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Plasticizers used in the making of plastics contain phophate laden compounds. These plasticizers can and will leach back into anything in the containers. While these compounds may not be harmful to use and deemed food safe, they can add things back into the RODI and such that is stored in them.

Ultrapure water like RODI does not like being in that state of neutrality and will try to teeter one direction or the other by pulling in any compound or mineral they come in contact with. RODI is also labeled as being semi-corrosive due to these characteristics... Ive heard this referred to as hungry water syndrome...
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Old 11-30-2011, 09:47 PM   #21
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RO/DI is very agressive, it has been stripped of all its contaminants (ions) and is trying to get back to its natural "dirty" state. It will pull things out of the air, dust, containers or anything it comes into contact with.

Plastics can contain many substances in their make up as well as mould release agents and oils, some of which can be transferred to the water or even surrounding air like volatile and aromatics.

If you have ever looked at an inline TDS meter probe, you will see there is a small rectangular opening or window in the fatter part of the probe. If you cut the probe apart ( I have seen them cut apart) it houses the metal temperature probe, which is exposed to atmosphere not water so is not sensing the true water temperature which is rarely the same and leads to inaccuracy or erronious readings.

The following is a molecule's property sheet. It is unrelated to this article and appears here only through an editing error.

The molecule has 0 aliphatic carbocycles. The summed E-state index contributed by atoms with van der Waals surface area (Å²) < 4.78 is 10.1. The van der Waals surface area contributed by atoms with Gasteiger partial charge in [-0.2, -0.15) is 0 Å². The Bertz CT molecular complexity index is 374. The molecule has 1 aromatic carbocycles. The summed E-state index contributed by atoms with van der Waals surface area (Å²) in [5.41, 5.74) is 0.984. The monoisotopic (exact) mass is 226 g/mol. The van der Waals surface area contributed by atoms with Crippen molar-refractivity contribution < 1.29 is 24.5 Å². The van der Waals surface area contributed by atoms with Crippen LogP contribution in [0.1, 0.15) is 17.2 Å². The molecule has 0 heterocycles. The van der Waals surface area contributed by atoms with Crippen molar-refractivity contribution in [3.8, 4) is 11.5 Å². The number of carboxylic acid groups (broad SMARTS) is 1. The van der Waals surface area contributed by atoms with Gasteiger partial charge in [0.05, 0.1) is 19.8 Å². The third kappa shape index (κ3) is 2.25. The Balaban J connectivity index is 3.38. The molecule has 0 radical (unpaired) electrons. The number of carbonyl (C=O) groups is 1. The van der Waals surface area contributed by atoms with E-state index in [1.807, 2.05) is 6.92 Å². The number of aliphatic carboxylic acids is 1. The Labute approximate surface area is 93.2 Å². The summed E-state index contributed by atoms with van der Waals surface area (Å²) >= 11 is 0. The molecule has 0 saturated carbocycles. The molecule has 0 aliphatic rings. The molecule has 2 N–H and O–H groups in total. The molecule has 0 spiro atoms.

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Old 11-30-2011, 09:55 PM   #22
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Plasticizers used in the making of plastics contain phophate laden compounds. These plasticizers can and will leach back into anything in the containers. While these compounds may not be harmful to use and deemed food safe, they can add things back into the RODI and such that is stored in them.
Huh! I didn't know that! So what is in the water that attracts the phosphate from the plasticizers? The phosphate would be in a chemical compound with the minerals in the plasticizers right? it would take a stronger pull from another mineral or compound to seperate them wouldn't it?